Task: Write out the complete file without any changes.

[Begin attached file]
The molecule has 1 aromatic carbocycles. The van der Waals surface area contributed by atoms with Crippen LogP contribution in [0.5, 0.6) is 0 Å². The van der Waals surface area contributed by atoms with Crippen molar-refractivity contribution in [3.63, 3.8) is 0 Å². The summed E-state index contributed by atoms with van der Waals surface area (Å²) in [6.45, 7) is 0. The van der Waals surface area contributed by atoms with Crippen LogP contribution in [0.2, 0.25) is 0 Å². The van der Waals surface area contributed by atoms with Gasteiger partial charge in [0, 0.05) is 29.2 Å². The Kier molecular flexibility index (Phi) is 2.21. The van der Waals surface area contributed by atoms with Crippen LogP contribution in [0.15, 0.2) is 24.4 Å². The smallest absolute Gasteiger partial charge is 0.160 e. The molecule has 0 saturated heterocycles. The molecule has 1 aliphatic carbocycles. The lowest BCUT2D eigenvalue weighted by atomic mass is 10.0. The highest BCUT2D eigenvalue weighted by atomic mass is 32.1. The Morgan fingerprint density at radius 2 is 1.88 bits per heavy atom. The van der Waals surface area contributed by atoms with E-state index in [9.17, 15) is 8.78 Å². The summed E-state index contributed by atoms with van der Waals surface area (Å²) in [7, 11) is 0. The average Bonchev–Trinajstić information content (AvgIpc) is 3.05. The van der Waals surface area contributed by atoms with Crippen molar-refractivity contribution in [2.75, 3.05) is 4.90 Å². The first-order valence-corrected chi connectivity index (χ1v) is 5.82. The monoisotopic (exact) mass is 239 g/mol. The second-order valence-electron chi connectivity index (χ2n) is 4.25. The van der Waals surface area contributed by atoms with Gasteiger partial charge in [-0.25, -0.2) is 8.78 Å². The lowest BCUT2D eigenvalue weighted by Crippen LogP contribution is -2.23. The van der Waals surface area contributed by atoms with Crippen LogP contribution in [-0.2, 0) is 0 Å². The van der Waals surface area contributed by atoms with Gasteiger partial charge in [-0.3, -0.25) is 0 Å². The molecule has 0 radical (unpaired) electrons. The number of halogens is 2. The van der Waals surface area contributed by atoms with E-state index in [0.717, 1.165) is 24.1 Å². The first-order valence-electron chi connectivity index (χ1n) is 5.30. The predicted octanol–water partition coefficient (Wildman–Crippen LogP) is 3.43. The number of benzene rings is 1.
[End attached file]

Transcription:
The molecule has 1 aromatic carbocycles. The van der Waals surface area contributed by atoms with Crippen LogP contribution in [0.5, 0.6) is 0 Å². The van der Waals surface area contributed by atoms with Crippen molar-refractivity contribution in [3.63, 3.8) is 0 Å². The summed E-state index contributed by atoms with van der Waals surface area (Å²) in [6.45, 7) is 0. The van der Waals surface area contributed by atoms with Crippen LogP contribution in [0.2, 0.25) is 0 Å². The van der Waals surface area contributed by atoms with Gasteiger partial charge in [0, 0.05) is 29.2 Å². The Kier molecular flexibility index (Phi) is 2.21. The van der Waals surface area contributed by atoms with Crippen LogP contribution in [0.15, 0.2) is 24.4 Å². The smallest absolute Gasteiger partial charge is 0.160 e. The molecule has 0 saturated heterocycles. The molecule has 1 aliphatic carbocycles. The lowest BCUT2D eigenvalue weighted by atomic mass is 10.0. The highest BCUT2D eigenvalue weighted by atomic mass is 32.1. The Morgan fingerprint density at radius 2 is 1.88 bits per heavy atom. The van der Waals surface area contributed by atoms with E-state index in [9.17, 15) is 8.78 Å². The summed E-state index contributed by atoms with van der Waals surface area (Å²) in [7, 11) is 0. The average Bonchev–Trinajstić information content (AvgIpc) is 3.05. The van der Waals surface area contributed by atoms with Crippen molar-refractivity contribution in [2.75, 3.05) is 4.90 Å². The first-order valence-corrected chi connectivity index (χ1v) is 5.82. The monoisotopic (exact) mass is 239 g/mol. The second-order valence-electron chi connectivity index (χ2n) is 4.25. The van der Waals surface area contributed by atoms with Gasteiger partial charge in [-0.25, -0.2) is 8.78 Å². The lowest BCUT2D eigenvalue weighted by Crippen LogP contribution is -2.23. The van der Waals surface area contributed by atoms with Crippen LogP contribution in [-0.2, 0) is 0 Å². The van der Waals surface area contributed by atoms with Gasteiger partial charge in [-0.3, -0.25) is 0 Å². The molecule has 0 radical (unpaired) electrons. The number of halogens is 2. The van der Waals surface area contributed by atoms with E-state index in [0.717, 1.165) is 24.1 Å². The first-order valence-electron chi connectivity index (χ1n) is 5.30. The predicted octanol–water partition coefficient (Wildman–Crippen LogP) is 3.43. The number of benzene rings is 1.